Portulaca umbraticola (Wingpod Purslane)
Portulaca umbraticola (Wingpod Purslane) is an annual or short-lived perennial often incorrectly sold under the name of Portulaca oleracea…
Plant does not flower in January
Plant does not flower in February
Plant does not flower in March
Plant does not flower in April
Plant does not flower in May
Plant does flower in June
Plant does flower in July
Plant does flower in August
Plant does flower in September
Plant does not flower in October
Plant does not flower in November
Plant does not flower in December
- Botanical name:Portulacaumbraticola
- Common name: Wingpod purslane
- Family: Portulacaceae
- Plant Type: Cactus or succulent
Portulaca umbraticola, commonly known as wingpod purslane, is a small, succulent annual or short-lived perennial with fleshy foliage and colourful blooms that vary in colour, from tangerine oranges to hot reds and pinks.
It’s particularly suited to growing from seed then planting out in pots and containers, or in colourful summer and autumn bedding schemes. It’ll thrive in the hottest, brightest sun and is renowned for its drought tolerance.
For best results, grow Portulaca umbraticola in full sun and well-drained soil. If plants start to look untidy in summer, cut back half of the growth to encourage fresh, flower-bearing shoots. Water sparingly and feed with a balanced slow-release fertiliser.
What You’ll Learn
- What Is Purslane?
- Cultivation and History
- How to Grow
- Growing for Microgreens
- Cultivars to Select
- Managing Pests and Disease
- Recipes and Cooking Ideas
- Medicinal Uses
- Quick Reference Growing Guide
PORTULACA - GROWING MOSS ROSE IN YOUR GARDEN
Mojave® Red purslane (Portulaca umbraticola). Photo: Proven Winners
With the growing popularity of succulents in recent years, portulaca deserves a place in the landscape. The cheerful flowers on this sun lover come in an array of pastel and vibrant tropical hues, offering weeks of continuous bloom from summer to frost. Heat and drought-tolerant, this virtually carefree plant thrives in high heat and low humidity conditions.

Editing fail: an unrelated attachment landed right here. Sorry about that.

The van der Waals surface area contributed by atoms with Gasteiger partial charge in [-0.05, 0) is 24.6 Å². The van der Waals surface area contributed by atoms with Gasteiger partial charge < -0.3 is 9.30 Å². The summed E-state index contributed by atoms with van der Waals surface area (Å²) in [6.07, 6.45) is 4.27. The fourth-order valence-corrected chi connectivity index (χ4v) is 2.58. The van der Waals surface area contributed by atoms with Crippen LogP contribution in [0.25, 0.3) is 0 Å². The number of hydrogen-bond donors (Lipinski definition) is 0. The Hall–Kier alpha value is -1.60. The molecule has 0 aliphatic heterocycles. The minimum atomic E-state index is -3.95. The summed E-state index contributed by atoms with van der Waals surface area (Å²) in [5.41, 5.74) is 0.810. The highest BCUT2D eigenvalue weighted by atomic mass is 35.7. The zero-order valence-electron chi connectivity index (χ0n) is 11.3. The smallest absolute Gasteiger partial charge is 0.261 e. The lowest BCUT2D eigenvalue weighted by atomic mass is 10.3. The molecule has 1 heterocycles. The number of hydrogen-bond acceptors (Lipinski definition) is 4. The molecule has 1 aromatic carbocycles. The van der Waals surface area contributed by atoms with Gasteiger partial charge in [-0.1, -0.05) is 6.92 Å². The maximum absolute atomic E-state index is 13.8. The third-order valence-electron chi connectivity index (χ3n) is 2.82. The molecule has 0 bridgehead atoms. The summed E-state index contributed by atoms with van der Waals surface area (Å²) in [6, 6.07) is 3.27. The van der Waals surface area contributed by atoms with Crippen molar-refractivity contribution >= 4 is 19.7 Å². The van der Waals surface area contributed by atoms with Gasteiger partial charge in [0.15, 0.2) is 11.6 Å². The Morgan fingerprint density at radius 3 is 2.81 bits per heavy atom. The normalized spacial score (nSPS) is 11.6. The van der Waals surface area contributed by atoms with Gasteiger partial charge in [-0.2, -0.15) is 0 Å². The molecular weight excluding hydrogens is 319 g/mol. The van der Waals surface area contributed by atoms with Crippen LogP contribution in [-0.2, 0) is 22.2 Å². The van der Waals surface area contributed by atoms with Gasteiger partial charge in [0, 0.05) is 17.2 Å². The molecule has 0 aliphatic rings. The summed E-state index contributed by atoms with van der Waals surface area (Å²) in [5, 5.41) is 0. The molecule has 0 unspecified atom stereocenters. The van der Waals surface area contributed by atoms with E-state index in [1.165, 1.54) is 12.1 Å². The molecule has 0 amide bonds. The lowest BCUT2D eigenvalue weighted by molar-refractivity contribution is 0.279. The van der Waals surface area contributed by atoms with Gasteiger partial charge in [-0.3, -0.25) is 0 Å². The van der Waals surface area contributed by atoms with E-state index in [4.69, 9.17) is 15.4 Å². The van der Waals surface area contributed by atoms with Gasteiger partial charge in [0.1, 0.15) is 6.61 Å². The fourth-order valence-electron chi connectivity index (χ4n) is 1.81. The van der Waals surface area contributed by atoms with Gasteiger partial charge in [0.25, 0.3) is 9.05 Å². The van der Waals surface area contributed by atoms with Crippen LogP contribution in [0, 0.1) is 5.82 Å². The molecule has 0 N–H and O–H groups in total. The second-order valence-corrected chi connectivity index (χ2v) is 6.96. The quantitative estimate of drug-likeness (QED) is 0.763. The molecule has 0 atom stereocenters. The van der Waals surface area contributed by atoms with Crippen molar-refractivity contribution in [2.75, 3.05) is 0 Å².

Ornamental portulacas are closely related to common purslane (Portulaca oleracea), an edible weed. They are useful in areas with poor soil where other plants struggle to grow, and is versatile as a ground cover, bedding plant, in containers or hanging baskets. This fast grower can be used to quickly fill in bare spots, and is attractive to bees and butterflies. (See more flowers for bees.)
Purslane Herb Care
If there’s one thing going for the purslane herb, it’s that it can take care of itself. It’s a hardy succulent that tolerates different types of soil. It still needs many hours of sunlight a day and you have to watch out for the many pests and diseases that attack it relentlessly.
This is probably the only precondition of growing purslane. It requires full sun and needs at least 8 hours a day to grow and thrive. Choose a southern or western spot in your garden to grow the succulent. Keep in mind that if you’re growing the herb from seeds, make sure to keep the seeds away from sunlight. This is why starting the plant indoors is the recommended way since you have control over the amount of light they get. But once it’s growing successfully, it needs all the sunlight it can get.
As with many succulents, purslane is a thirsty plant. It needs a lot of watering. Notice we said watering, not water. You should irrigate the plant frequently but don’t soak the soil. Keep it moist and aim the water at the root of the plant. It’s better to water the herb in the morning so that the water will not evaporate quickly under the hot sun. Too much water could kill the plant, so wait for the soil to dry out between irrigations.
Pests and Diseases
While purslane doesn’t attract your average garden pests such as aphid and spider mites, it does have its own set of bugs that attack it and can wreak havoc with the juicy leaves and stems. The two most lethal pests are portulaca leaf-mining weevil and purslane sawfly. The purslane sawfly lays its eggs in the summer on the leaves of the plant. When the larvae emerge, they start to feed on the leaves. If left unchecked, they could kill the herb. As for the Portulaca leaf-mining weevils, they also feed on the leaves and burrow holes in them. The only way to deal with these pests is to pick them by hand and dispose of them safely.
Most purslane varieties are ready to harvest within 6 to 8 weeks from the time you plant them. Only Goldgelber Purslane matures within 26 days and you can start to gather the leaves and stems within 4 weeks of planting it.
You can either cut the whole plant when harvesting, or you can allow it to regrow. In that case, you should cut it down to 2 inches from the base of the stem. It will spring back to life almost immediately and grow more leaves in a short period of time. However, each time the plant grows back, the stems become thicker and leaves less tender. Experts recommend you harvest the whole plant and sow fresh seeds to get tender leaves and stems.